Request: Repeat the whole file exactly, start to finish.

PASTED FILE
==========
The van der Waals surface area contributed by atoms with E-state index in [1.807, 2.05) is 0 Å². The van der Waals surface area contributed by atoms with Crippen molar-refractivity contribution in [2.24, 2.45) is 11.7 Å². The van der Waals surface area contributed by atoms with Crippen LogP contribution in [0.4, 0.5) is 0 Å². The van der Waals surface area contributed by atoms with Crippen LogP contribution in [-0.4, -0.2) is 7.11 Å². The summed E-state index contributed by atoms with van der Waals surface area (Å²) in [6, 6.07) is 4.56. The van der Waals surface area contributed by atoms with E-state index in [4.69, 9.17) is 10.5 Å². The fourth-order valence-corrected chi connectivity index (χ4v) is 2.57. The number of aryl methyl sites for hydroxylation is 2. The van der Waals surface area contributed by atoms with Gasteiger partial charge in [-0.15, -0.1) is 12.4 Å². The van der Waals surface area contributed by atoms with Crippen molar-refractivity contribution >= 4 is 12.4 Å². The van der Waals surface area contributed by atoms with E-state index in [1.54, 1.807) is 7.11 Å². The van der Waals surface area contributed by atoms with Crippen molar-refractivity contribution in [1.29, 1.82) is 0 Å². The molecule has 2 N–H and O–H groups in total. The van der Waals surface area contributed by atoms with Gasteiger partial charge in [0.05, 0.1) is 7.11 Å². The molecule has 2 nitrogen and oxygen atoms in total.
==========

The van der Waals surface area contributed by atoms with E-state index in [1.807, 2.05) is 0 Å². The van der Waals surface area contributed by atoms with Crippen molar-refractivity contribution in [2.24, 2.45) is 11.7 Å². The van der Waals surface area contributed by atoms with Crippen LogP contribution in [0.4, 0.5) is 0 Å². The van der Waals surface area contributed by atoms with Crippen LogP contribution in [-0.4, -0.2) is 7.11 Å². The summed E-state index contributed by atoms with van der Waals surface area (Å²) in [6, 6.07) is 4.56. The van der Waals surface area contributed by atoms with E-state index in [4.69, 9.17) is 10.5 Å². The fourth-order valence-corrected chi connectivity index (χ4v) is 2.57. The number of aryl methyl sites for hydroxylation is 2. The van der Waals surface area contributed by atoms with Gasteiger partial charge in [-0.15, -0.1) is 12.4 Å². The van der Waals surface area contributed by atoms with Crippen molar-refractivity contribution >= 4 is 12.4 Å². The van der Waals surface area contributed by atoms with E-state index in [1.54, 1.807) is 7.11 Å². The van der Waals surface area contributed by atoms with Crippen molar-refractivity contribution in [1.29, 1.82) is 0 Å². The molecule has 2 N–H and O–H groups in total. The van der Waals surface area contributed by atoms with Gasteiger partial charge in [0.05, 0.1) is 7.11 Å². The molecule has 2 nitrogen and oxygen atoms in total.